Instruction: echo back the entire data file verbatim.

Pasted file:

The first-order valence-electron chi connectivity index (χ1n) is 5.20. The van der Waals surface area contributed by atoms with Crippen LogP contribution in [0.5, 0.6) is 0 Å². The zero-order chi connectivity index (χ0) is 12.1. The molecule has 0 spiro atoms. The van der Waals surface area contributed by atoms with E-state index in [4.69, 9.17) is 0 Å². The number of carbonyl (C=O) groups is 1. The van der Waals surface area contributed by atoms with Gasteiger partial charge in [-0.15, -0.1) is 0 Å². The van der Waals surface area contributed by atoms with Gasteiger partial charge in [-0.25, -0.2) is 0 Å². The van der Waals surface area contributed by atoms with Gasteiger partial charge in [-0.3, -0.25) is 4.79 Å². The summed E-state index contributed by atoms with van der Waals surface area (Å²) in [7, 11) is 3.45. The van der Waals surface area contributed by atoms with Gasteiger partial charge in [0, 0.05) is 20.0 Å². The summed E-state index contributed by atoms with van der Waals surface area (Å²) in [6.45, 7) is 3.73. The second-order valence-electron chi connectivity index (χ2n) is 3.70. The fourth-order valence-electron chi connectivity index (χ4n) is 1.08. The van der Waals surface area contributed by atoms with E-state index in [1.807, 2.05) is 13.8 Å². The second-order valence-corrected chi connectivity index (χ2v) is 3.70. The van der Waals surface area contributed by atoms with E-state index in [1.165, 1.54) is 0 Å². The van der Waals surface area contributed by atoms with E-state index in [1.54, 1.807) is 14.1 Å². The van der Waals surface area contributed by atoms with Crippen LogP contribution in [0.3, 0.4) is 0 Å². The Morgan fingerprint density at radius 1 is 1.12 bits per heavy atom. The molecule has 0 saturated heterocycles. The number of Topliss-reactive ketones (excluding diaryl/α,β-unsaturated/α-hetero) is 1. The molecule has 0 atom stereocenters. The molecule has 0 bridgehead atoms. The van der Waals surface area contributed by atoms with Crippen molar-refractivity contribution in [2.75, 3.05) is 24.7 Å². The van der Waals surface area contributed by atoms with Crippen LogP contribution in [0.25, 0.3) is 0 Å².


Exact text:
The first-order valence-electron chi connectivity index (χ1n) is 5.20. The van der Waals surface area contributed by atoms with Crippen LogP contribution in [0.5, 0.6) is 0 Å². The zero-order chi connectivity index (χ0) is 12.1. The molecule has 0 spiro atoms. The van der Waals surface area contributed by atoms with E-state index in [4.69, 9.17) is 0 Å². The number of carbonyl (C=O) groups is 1. The van der Waals surface area contributed by atoms with Gasteiger partial charge in [-0.15, -0.1) is 0 Å². The van der Waals surface area contributed by atoms with Gasteiger partial charge in [-0.25, -0.2) is 0 Å². The van der Waals surface area contributed by atoms with Gasteiger partial charge in [-0.3, -0.25) is 4.79 Å². The summed E-state index contributed by atoms with van der Waals surface area (Å²) in [7, 11) is 3.45. The van der Waals surface area contributed by atoms with Gasteiger partial charge in [0, 0.05) is 20.0 Å². The summed E-state index contributed by atoms with van der Waals surface area (Å²) in [6.45, 7) is 3.73. The second-order valence-electron chi connectivity index (χ2n) is 3.70. The fourth-order valence-electron chi connectivity index (χ4n) is 1.08. The van der Waals surface area contributed by atoms with E-state index in [1.807, 2.05) is 13.8 Å². The second-order valence-corrected chi connectivity index (χ2v) is 3.70. The van der Waals surface area contributed by atoms with E-state index in [1.165, 1.54) is 0 Å². The van der Waals surface area contributed by atoms with E-state index in [1.54, 1.807) is 14.1 Å². The van der Waals surface area contributed by atoms with Crippen LogP contribution in [0.3, 0.4) is 0 Å². The Morgan fingerprint density at radius 1 is 1.12 bits per heavy atom. The molecule has 0 saturated heterocycles. The number of Topliss-reactive ketones (excluding diaryl/α,β-unsaturated/α-hetero) is 1. The molecule has 0 atom stereocenters. The molecule has 0 bridgehead atoms. The van der Waals surface area contributed by atoms with Crippen molar-refractivity contribution in [2.75, 3.05) is 24.7 Å². The van der Waals surface area contributed by atoms with Crippen LogP contribution in [0.25, 0.3) is 0 Å².